Frank Eighmey, who owns the property at 59 Reynolds Lane, said the dumping continued unabated through July. He claimed he was told the town board didn’t know about the problem until recently, which McKenna vehemently denied. “To say the town board hasn’t discussed this is totally untrue. We have talked about this a number of times in executive session,” McKenna said. “It is I who found the dumping in January.”

Town officials hold little hope Karolys will take corrective action because he hasn’t in the three years of legal battles with the state and Town of Saugerties.

McKenna noted Conigliaro seemed to be cooperative, Conigliaro hopes, McKenna said, that the charges brought against him will help him build a case against Karolys.

Eighmey complained that the situation hadn’t needed to get to this point. Now it is a problem and inconvenience for everyone.

“Our obligation is to protect health and safety of the residents,” councilman Richard Heppner said. “It seems pretty straightforward.”

McKenna repeated that the town was not in a position to do anything until it gets a court ruling. He said the town can sue Conigliaro and Karolys, expend funds if it gets a judgment in its favor, and then pursue reimbursement from Conigliaro and Karolys. 


But neighbors and some town-board members say that will take too much time. “In the meantime we have a problem that needs to be addressed,” Heppner said.

“Town has really dropped the ball on this,” said Julie Szabo, who owns property on Reynolds Lane. “This has to change now. This can’t wait for another month.”

Homework on Karolys

Despite Karolys’ frequent legal troubles and multiple stories in local news outlets, Conigliaro said he was unaware of the potential pitfalls of the use of his services. Conigliaro said he needed fill for a project on the property and determined Karolys had the proper licensing to provide the material.

“We kind of got taken by surprise on the entire project. We didn’t do our homework with Karolys, obviously,” said  Conigliaro, who has begun legal action against Karolys. “I’m a lighting and sound engineer. I know nothing about dirt.”

Conigliaro has hired an expert, and has made commitments to have the fill removed and to pay for testing of Eighmey’s well. “We could get this water tested right away,” he said. “We would not even think of putting polluted material on our property. This is sacred ground to us.” The property that has been in his family for generations.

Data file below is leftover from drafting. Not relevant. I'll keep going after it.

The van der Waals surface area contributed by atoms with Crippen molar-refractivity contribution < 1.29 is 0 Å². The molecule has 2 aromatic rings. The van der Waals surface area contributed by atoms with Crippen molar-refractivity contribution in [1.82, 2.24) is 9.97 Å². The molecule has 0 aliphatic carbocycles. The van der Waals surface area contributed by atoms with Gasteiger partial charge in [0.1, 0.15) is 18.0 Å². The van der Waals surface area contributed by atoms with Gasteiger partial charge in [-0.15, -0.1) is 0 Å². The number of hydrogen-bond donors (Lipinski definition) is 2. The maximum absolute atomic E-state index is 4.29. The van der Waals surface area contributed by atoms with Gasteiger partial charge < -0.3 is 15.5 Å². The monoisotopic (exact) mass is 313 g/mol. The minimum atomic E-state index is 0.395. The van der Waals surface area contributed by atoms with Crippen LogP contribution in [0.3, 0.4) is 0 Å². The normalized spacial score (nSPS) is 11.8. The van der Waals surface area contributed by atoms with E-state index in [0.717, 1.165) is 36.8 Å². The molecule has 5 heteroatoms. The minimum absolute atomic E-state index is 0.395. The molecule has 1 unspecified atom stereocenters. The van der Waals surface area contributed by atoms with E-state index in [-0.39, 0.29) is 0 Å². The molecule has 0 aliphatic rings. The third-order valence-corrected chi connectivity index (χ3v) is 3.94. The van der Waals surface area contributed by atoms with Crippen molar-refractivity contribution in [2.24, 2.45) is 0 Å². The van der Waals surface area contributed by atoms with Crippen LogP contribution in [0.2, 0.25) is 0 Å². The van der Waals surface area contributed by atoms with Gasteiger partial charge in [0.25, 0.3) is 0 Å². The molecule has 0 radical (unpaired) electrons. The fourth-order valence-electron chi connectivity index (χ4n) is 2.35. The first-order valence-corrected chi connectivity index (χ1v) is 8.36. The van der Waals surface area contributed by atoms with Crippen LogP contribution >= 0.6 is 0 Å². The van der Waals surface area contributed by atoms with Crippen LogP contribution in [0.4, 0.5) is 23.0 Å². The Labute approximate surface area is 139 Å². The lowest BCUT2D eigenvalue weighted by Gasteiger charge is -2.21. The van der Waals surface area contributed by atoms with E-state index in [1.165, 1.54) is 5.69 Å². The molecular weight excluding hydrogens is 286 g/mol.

“Please know that I do want it removed,” he said. “If I have to do it myself I probably will.”

The resolution ultimately passed the town board by a vote of 3-2. McKenna voted against it because of what he sees as questionable legality. Councilwoman Laura Ricci was opposed because she wants to give Conigliaro the chance to come up with a plan and report back to the town board. She said many steps, such as soil testing, will be unnecessary if the fill is to be removed. 

Ricci said timing was critical. Winter is coming, and frozen soil will make removing the fill more difficult. 

Conigliaro’s engineer, Jim McIver, said the contaminants may not have made it to the water table and might not get that far if the fill was removed.

Neighbors have clamored for soil testing. McIver recommended against such a move. If the wrong area is tested and comes back clean, Karolys could use it as justification not to do anything, he cautioned. “The best thing is to remove the material as soon as possible,” he said. “It would take a long time (for contaminants) to leech through.”

Karolys has been embroiled in legal battles with the state and the Town of Saugerties over disposal of construction and demolition debris on his properties on Route 212, Fel Qui Road and Goat Hill Road.

State Attorney General Letitia James filed a lawsuit against Karolys in June for flagrant violations of solid- waste and water-pollution laws at his three Saugerties dump sites. Karolys faces civil penalties of $7500 to $22,500 per violation and an additional $1500 to $22,500 per day each violation continues. He also could be forced to pay up to $37,500 per day for operating dumps without a state water pollution control permit.

The town board was scheduled to hold a special meeting October 27 via videoconference to hear Conigliaro’s plans and to discuss the next steps.